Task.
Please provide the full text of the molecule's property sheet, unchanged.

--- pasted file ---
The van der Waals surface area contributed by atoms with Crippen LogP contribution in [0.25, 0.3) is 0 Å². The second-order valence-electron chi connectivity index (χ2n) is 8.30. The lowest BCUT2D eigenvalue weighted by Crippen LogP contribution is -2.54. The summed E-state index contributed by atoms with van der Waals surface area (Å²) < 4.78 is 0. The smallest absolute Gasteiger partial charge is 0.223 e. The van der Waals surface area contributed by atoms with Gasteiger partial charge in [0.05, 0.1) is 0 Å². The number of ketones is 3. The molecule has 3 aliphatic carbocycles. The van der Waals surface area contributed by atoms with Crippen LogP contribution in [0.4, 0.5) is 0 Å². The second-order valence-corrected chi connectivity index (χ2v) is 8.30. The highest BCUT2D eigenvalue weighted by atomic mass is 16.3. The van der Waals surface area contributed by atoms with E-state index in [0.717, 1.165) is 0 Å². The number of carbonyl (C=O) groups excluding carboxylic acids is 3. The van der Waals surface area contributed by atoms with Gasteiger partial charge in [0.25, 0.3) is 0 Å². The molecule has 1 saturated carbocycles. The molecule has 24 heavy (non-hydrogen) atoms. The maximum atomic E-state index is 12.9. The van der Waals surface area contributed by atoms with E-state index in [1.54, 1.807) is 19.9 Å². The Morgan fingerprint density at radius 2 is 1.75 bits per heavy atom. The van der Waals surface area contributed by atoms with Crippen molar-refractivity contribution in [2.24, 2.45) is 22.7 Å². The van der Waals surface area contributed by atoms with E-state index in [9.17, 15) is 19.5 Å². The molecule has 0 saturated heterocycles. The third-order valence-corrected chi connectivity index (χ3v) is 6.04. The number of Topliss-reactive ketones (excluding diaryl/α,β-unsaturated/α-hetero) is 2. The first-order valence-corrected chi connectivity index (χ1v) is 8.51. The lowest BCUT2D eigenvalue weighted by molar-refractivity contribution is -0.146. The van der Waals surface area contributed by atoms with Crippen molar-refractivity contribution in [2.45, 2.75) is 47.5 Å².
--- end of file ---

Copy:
The van der Waals surface area contributed by atoms with Crippen LogP contribution in [0.25, 0.3) is 0 Å². The second-order valence-electron chi connectivity index (χ2n) is 8.30. The lowest BCUT2D eigenvalue weighted by Crippen LogP contribution is -2.54. The summed E-state index contributed by atoms with van der Waals surface area (Å²) < 4.78 is 0. The smallest absolute Gasteiger partial charge is 0.223 e. The van der Waals surface area contributed by atoms with Gasteiger partial charge in [0.05, 0.1) is 0 Å². The number of ketones is 3. The molecule has 3 aliphatic carbocycles. The van der Waals surface area contributed by atoms with Crippen LogP contribution in [0.4, 0.5) is 0 Å². The second-order valence-corrected chi connectivity index (χ2v) is 8.30. The highest BCUT2D eigenvalue weighted by atomic mass is 16.3. The van der Waals surface area contributed by atoms with E-state index in [0.717, 1.165) is 0 Å². The number of carbonyl (C=O) groups excluding carboxylic acids is 3. The van der Waals surface area contributed by atoms with Gasteiger partial charge in [0.25, 0.3) is 0 Å². The molecule has 1 saturated carbocycles. The molecule has 24 heavy (non-hydrogen) atoms. The maximum atomic E-state index is 12.9. The van der Waals surface area contributed by atoms with E-state index in [1.54, 1.807) is 19.9 Å². The Morgan fingerprint density at radius 2 is 1.75 bits per heavy atom. The van der Waals surface area contributed by atoms with Crippen molar-refractivity contribution in [2.24, 2.45) is 22.7 Å². The van der Waals surface area contributed by atoms with E-state index in [9.17, 15) is 19.5 Å². The molecule has 0 saturated heterocycles. The third-order valence-corrected chi connectivity index (χ3v) is 6.04. The number of Topliss-reactive ketones (excluding diaryl/α,β-unsaturated/α-hetero) is 2. The first-order valence-corrected chi connectivity index (χ1v) is 8.51. The lowest BCUT2D eigenvalue weighted by molar-refractivity contribution is -0.146. The van der Waals surface area contributed by atoms with Crippen molar-refractivity contribution in [2.45, 2.75) is 47.5 Å².